Maryland Fails to Pull Off Second Straight Upset
Saturday, November 29, 2008
LAKE BUENA VISTA, Fla., Nov. 28 -- With just less than 12 minutes remaining in Maryland's game against Gonzaga on Friday, Bulldogs guard Steven Gray snagged an offensive rebound off an errant Austin Daye three-point attempt and was fouled on the putback. The ball made two circles around the rim before dropping through the net and sealing a fate the Terrapins were supposed to suffer the night before.
Maryland, defiant in victory Thursday night against a top 10 opponent, could not muster the stamina to perform the feat two games in a row, much less the physicality to match a No. 9 Gonzaga squad built on size and guile. As a result, the Terrapins (4-1) suffered their first loss of the season, an 81-59 defeat that ensured they would face Georgetown on Sunday in the consolation game of the Old Spice Classic.
"I thought in the second half our defense may have actually been a little better early on, but they kept getting second shots and putting them back in," Maryland Coach Gary Williams said. "That was the big key in the second half. When we did stop them, it seemed like they scored on the second or the third shot."
The Bulldogs, whose starting lineup consisted of three players 6 feet 8 or taller, manhandled Maryland on the boards and claimed a 41-30 edge. The Terrapins used their quickness and energy to negate Gonzaga's size advantage throughout most of the first half but could not maintain the pace that enabled them to upset No. 5 Michigan State.
A decrease in Maryland's tempo fell in line with a drop-off in shooting percentage. The Terrapins shot 37.3 percent Friday night and made 1 of 13 three-point attempts. Williams attributed his team's shooting performance in part to Gonzaga's size in the post, but he also acknowledged that wasn't the whole problem. "We had some open shots that we didn't make," he said.
The list of Terrapins who struggled to find the back of the net was lengthy. Junior guard Greivis Vasquez was the only Maryland player to score more than eight points. He finished with 16 and also became the 47th player in school history to record 1,000 career points. Maryland's four other starters shot 31.3 percent and combined to tally 22 points.
"I think we got away from our offense for the most part," senior forward Dave Neal said. "I don't think we executed as well as we did against Michigan State and then defensively we didn't rebound as well as we should have. Rebounding kind of killed us. We didn't shoot the ball real well. It was just a tough, tough game."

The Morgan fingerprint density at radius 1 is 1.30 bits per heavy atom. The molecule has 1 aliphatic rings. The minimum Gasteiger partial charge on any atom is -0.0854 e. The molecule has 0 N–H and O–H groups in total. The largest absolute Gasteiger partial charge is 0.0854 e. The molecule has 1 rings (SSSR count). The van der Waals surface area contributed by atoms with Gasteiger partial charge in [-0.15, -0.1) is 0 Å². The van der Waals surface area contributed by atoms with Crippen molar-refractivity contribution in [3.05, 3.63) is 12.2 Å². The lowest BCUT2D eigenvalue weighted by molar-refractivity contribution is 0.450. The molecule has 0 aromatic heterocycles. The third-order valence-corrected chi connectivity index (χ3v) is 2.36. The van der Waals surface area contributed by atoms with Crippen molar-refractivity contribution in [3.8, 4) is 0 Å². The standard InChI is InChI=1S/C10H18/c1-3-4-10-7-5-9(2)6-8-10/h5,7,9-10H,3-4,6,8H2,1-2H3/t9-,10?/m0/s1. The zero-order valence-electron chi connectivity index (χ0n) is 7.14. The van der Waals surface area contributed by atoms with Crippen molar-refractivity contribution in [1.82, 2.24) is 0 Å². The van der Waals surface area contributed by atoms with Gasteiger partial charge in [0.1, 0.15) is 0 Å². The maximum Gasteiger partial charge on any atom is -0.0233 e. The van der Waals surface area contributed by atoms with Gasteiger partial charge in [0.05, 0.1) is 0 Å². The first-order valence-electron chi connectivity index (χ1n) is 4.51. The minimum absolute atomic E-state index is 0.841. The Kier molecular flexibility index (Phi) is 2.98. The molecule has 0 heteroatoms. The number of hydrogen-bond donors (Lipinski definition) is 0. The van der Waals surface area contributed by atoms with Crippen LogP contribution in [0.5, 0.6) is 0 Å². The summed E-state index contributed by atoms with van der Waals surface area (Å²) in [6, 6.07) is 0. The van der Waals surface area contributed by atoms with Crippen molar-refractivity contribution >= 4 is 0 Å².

The main source of Maryland's struggles stood 6-11 and weighed 260 pounds. For 31 minutes, Gonzaga forward Josh Heytvelt bullied his way around the post and on defense made sure no interior shot went uncontested. He finished with 22 points and nine rebounds.
"I just felt that we were doing a great job of doing everything, so it was kind of wearing on their whole team," Heytvelt said. "We were doing everything to get at their whole entire team, and I thought that just wore them down throughout the game."
Maryland trailed by nine at halftime, and at that point, Williams figured his team still had a shot so long as it could compile a run on offense, just as it did on Thursday. After Michigan State gained momentum at the beginning of the second half on Thursday night, the Terrapins put together a 27-6 run that lasted nearly 12 minutes.
At the start of the second half Friday night, the performance Maryland displayed against the Spartans seemed further in the past than just a single day. Against the Bulldogs, "we couldn't get the run," Williams said.
On Sunday, the Terrapins will square off against Georgetown in a regular season matchup for the first time since Nov. 26, 1993. The Hoyas will offer Maryland its third opportunity in four days to face a top 25 opponent. But against No. 21 Georgetown, a team with capable post players of its own, the Terrapins will need a more determined and focused effort than it displayed against Gonzaga.
The Bulldogs "had some big people out there at every position, and they were quick enough given their size," Williams said. "Obviously, they hurt us on the glass. But when you play a team like that that's that good, you have to execute better than we did. Our offense and our defense just wasn't good enough tonight."